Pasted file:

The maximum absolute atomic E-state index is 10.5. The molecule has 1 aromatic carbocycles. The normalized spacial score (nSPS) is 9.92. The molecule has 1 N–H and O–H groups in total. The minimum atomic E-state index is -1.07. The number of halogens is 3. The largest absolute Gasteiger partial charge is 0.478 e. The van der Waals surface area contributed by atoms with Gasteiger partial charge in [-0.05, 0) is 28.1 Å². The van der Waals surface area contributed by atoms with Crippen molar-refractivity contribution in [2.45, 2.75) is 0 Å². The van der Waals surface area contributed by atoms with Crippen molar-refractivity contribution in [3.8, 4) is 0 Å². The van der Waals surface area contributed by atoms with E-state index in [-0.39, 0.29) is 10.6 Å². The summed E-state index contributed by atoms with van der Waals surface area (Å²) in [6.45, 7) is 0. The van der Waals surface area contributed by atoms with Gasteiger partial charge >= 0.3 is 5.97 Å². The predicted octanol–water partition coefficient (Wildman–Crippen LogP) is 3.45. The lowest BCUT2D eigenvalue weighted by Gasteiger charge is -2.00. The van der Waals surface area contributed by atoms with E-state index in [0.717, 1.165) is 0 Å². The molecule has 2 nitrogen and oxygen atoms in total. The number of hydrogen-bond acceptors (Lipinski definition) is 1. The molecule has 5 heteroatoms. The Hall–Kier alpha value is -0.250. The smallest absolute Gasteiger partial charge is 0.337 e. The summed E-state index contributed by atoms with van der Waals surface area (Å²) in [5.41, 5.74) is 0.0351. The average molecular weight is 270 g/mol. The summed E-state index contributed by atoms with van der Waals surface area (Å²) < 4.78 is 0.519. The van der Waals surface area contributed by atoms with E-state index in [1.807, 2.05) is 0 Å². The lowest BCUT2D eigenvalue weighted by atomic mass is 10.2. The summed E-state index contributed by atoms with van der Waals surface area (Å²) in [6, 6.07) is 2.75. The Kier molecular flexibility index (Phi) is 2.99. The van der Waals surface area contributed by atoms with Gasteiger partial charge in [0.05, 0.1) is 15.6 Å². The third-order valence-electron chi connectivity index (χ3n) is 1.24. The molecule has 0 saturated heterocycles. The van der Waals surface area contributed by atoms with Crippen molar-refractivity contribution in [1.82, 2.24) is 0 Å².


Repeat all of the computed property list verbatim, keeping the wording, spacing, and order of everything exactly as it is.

The maximum absolute atomic E-state index is 10.5. The molecule has 1 aromatic carbocycles. The normalized spacial score (nSPS) is 9.92. The molecule has 1 N–H and O–H groups in total. The minimum atomic E-state index is -1.07. The number of halogens is 3. The largest absolute Gasteiger partial charge is 0.478 e. The van der Waals surface area contributed by atoms with Gasteiger partial charge in [-0.05, 0) is 28.1 Å². The van der Waals surface area contributed by atoms with Crippen molar-refractivity contribution in [2.45, 2.75) is 0 Å². The van der Waals surface area contributed by atoms with Crippen molar-refractivity contribution in [3.8, 4) is 0 Å². The van der Waals surface area contributed by atoms with E-state index in [-0.39, 0.29) is 10.6 Å². The summed E-state index contributed by atoms with van der Waals surface area (Å²) in [6.45, 7) is 0. The van der Waals surface area contributed by atoms with Gasteiger partial charge >= 0.3 is 5.97 Å². The predicted octanol–water partition coefficient (Wildman–Crippen LogP) is 3.45. The lowest BCUT2D eigenvalue weighted by Gasteiger charge is -2.00. The van der Waals surface area contributed by atoms with E-state index in [0.717, 1.165) is 0 Å². The molecule has 2 nitrogen and oxygen atoms in total. The number of hydrogen-bond acceptors (Lipinski definition) is 1. The molecule has 5 heteroatoms. The Hall–Kier alpha value is -0.250. The smallest absolute Gasteiger partial charge is 0.337 e. The summed E-state index contributed by atoms with van der Waals surface area (Å²) in [5.41, 5.74) is 0.0351. The average molecular weight is 270 g/mol. The summed E-state index contributed by atoms with van der Waals surface area (Å²) < 4.78 is 0.519. The van der Waals surface area contributed by atoms with E-state index in [1.807, 2.05) is 0 Å². The lowest BCUT2D eigenvalue weighted by atomic mass is 10.2. The summed E-state index contributed by atoms with van der Waals surface area (Å²) in [6, 6.07) is 2.75. The Kier molecular flexibility index (Phi) is 2.99. The van der Waals surface area contributed by atoms with Gasteiger partial charge in [0.05, 0.1) is 15.6 Å². The third-order valence-electron chi connectivity index (χ3n) is 1.24. The molecule has 0 saturated heterocycles. The van der Waals surface area contributed by atoms with Crippen molar-refractivity contribution in [1.82, 2.24) is 0 Å².